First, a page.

Once your whole sock is finished, it’s time for the crazy part: put it on, with your shoe. Then, with the help of a friend or with the acknowledgement that your spine will hurt trying to do it to yourself, start putting the bottom edge of the sock under the edge of the sole, and gluing in place. We have found hot glue works best because it hardens/sets fast: anything else and you may be stuck sitting there wearing your shoes for HOURS trying not to ruin your work.
Now you have boots.
Go kick some supervillain ass, girl.
As long as you picked fur out of the seams nicely, it’ll actually look fine! Seams + fur is surprisingly forgiving, if you’ve got the patience.
Having problems finding a lipstick color for your cosplay? Look no further. I just found someone’s video tutorial on how to make lipsticks out of crayons. In the video she says that she found out that all of her favourite lipsticks had lead and that she found out that she could make lipstick out of lead free crayons. The entire time I was watching this video, I thought that it would work amazingly for someone looking for some cerulean blue lipstick for Vriska or Jade green lipstick for Kanaya or maybe some other cosplay character who has a weird lipstick color. In the video she also says that you could mix crayon colors to make weird colors.
I don’t even wear lipstick ever, but learning you can make it out of crayons now got me all excited to try it. o-o
The powder will be okay, but you’ll want to be careful just to be safe.
BUCK TEETH ARE HELLA CUTE, WHATEVAWHATEVA. Haters should sit down and shut up, cosplay whoever you’d like. :3
-Horn Cracking Help-
I had this problem when making my Karkat/Sufferer horns a while back and i finally fixed it.
So as you can see my horns both have a giant FISSURES running though them.
They are made out of model magic so of course they are going to crack somewhere.
With some advice help from babinani, I filled them with super glue.
Now superglue and i dont get along too well as you can see in the following pictures:
It always somehow drips onto my desk and ruins it……..
But nevertheless it worked. It filled most of the crack.
and what i had figured out a while back with my cracked kanaya horns is that you can use Wood Filler to fill smaller cracks. (this is why i didnt just use wood filler to fill the cracks in my kk horns.)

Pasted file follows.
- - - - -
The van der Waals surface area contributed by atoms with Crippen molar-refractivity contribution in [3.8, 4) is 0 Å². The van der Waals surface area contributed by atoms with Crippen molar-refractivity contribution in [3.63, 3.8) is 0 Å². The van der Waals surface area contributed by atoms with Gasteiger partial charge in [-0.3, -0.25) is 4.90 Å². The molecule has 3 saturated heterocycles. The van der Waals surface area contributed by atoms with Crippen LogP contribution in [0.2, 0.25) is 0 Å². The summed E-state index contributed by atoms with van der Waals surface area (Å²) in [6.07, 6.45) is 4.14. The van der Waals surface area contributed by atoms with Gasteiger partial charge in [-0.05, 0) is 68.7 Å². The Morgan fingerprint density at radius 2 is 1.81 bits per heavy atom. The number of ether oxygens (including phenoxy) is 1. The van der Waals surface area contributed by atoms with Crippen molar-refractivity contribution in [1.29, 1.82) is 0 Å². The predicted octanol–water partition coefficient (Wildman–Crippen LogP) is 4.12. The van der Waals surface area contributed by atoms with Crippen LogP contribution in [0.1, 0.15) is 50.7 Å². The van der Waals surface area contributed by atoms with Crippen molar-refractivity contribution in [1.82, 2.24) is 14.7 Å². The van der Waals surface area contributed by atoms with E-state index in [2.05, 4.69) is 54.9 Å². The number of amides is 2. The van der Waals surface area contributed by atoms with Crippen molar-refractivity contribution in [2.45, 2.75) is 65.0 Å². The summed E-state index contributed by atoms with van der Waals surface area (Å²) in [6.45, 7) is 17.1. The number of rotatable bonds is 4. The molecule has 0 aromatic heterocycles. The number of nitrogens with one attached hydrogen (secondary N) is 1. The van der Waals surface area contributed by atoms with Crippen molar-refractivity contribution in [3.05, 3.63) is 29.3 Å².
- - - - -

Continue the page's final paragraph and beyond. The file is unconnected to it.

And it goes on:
I then smoothed it out and sanded it down
You can still see the cracks but when you sand them they are flat.
This is what they look like after painting:
and yes this is the side with the filled cracks.
aptronymicapollyon replied to your post: With things like Rose’s grimdark outfit (the undershirt/sash), where it’s possible to buy one item but the other has to be made, would you recommend buying (for instance) the shirt and then the material for the sash, or buying both in white then dying them, or just going the extra bit and sewing both the sash and the undershirt from the same fabric?
you can also buy fabric and then “fake” the undershirt by sewing in the sleeves and collar to your black overshirt. It’s a helluva lot easier than sewing a shirt/trying to match fabrics.
Also a good point, thank you!
If you want to buy the shirt and make the sash, absolutely buy the shirt first. If you do that, you can take the shirt with you when you buy the fabric for the sash, and match up one with the other. The problem you might run into is that you can’t find a colour that matches, but you should be able to find something close enough that you can’t tell the difference.
Your best bet is buying the fabric and just making both of them out of the same colour, but you’d have to spend more time with that. If you have the time to spare, I’d suggest doing it like this, but you’d also probably have just as much luck buying the undershirt and then finding fabric for the sash to match it.
I definitely do not suggest dying them, though, because you run the risk of using different fabrics for each, and they will dye differently. (There’s a good example here with a RIT dye colour chart vs. fabric types.)
Yeah, if worse comes to worst, but it’s got to go on kinda thick and can crack? I used to ghetto laminate notebooks and stuff with PVA glue as a kid. Get it in the light too much and it yellows. Water it down so it applies more evenly, but it can take forever to dry at that point. It’s by no means a bad solution, but not a great one either.
THE INTERTUBES INFORM ME THAT 1 part water to 3 parts glue is pretty workable as a sealant.